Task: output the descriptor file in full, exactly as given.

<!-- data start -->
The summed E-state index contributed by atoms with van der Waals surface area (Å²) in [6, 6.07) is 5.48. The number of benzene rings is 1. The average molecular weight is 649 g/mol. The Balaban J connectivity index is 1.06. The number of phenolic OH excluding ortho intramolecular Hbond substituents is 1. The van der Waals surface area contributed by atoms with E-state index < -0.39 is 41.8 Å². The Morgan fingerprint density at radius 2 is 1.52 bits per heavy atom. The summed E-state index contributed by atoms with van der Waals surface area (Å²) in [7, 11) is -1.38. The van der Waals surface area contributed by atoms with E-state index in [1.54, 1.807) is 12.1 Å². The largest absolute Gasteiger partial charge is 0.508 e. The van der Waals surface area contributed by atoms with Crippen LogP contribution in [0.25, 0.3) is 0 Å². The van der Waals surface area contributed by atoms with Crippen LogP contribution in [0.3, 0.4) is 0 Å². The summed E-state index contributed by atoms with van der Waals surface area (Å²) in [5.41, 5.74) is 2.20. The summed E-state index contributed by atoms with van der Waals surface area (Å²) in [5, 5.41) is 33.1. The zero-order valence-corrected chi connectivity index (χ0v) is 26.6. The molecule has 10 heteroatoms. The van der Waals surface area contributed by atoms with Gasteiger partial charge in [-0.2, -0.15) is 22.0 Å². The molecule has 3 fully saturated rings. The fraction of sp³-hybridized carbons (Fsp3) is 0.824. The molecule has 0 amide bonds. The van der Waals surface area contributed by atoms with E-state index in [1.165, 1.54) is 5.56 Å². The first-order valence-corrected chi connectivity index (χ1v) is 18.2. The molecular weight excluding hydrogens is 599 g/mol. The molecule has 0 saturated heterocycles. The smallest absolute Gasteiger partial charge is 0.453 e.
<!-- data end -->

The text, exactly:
The summed E-state index contributed by atoms with van der Waals surface area (Å²) in [6, 6.07) is 5.48. The number of benzene rings is 1. The average molecular weight is 649 g/mol. The Balaban J connectivity index is 1.06. The number of phenolic OH excluding ortho intramolecular Hbond substituents is 1. The van der Waals surface area contributed by atoms with E-state index < -0.39 is 41.8 Å². The Morgan fingerprint density at radius 2 is 1.52 bits per heavy atom. The summed E-state index contributed by atoms with van der Waals surface area (Å²) in [7, 11) is -1.38. The van der Waals surface area contributed by atoms with E-state index in [1.54, 1.807) is 12.1 Å². The largest absolute Gasteiger partial charge is 0.508 e. The van der Waals surface area contributed by atoms with Crippen LogP contribution in [0.25, 0.3) is 0 Å². The van der Waals surface area contributed by atoms with Crippen LogP contribution in [0.3, 0.4) is 0 Å². The summed E-state index contributed by atoms with van der Waals surface area (Å²) in [5.41, 5.74) is 2.20. The summed E-state index contributed by atoms with van der Waals surface area (Å²) in [5, 5.41) is 33.1. The zero-order valence-corrected chi connectivity index (χ0v) is 26.6. The molecule has 10 heteroatoms. The van der Waals surface area contributed by atoms with Gasteiger partial charge in [-0.2, -0.15) is 22.0 Å². The molecule has 3 fully saturated rings. The fraction of sp³-hybridized carbons (Fsp3) is 0.824. The molecule has 0 amide bonds. The van der Waals surface area contributed by atoms with E-state index in [1.165, 1.54) is 5.56 Å². The first-order valence-corrected chi connectivity index (χ1v) is 18.2. The molecular weight excluding hydrogens is 599 g/mol. The molecule has 0 saturated heterocycles. The smallest absolute Gasteiger partial charge is 0.453 e.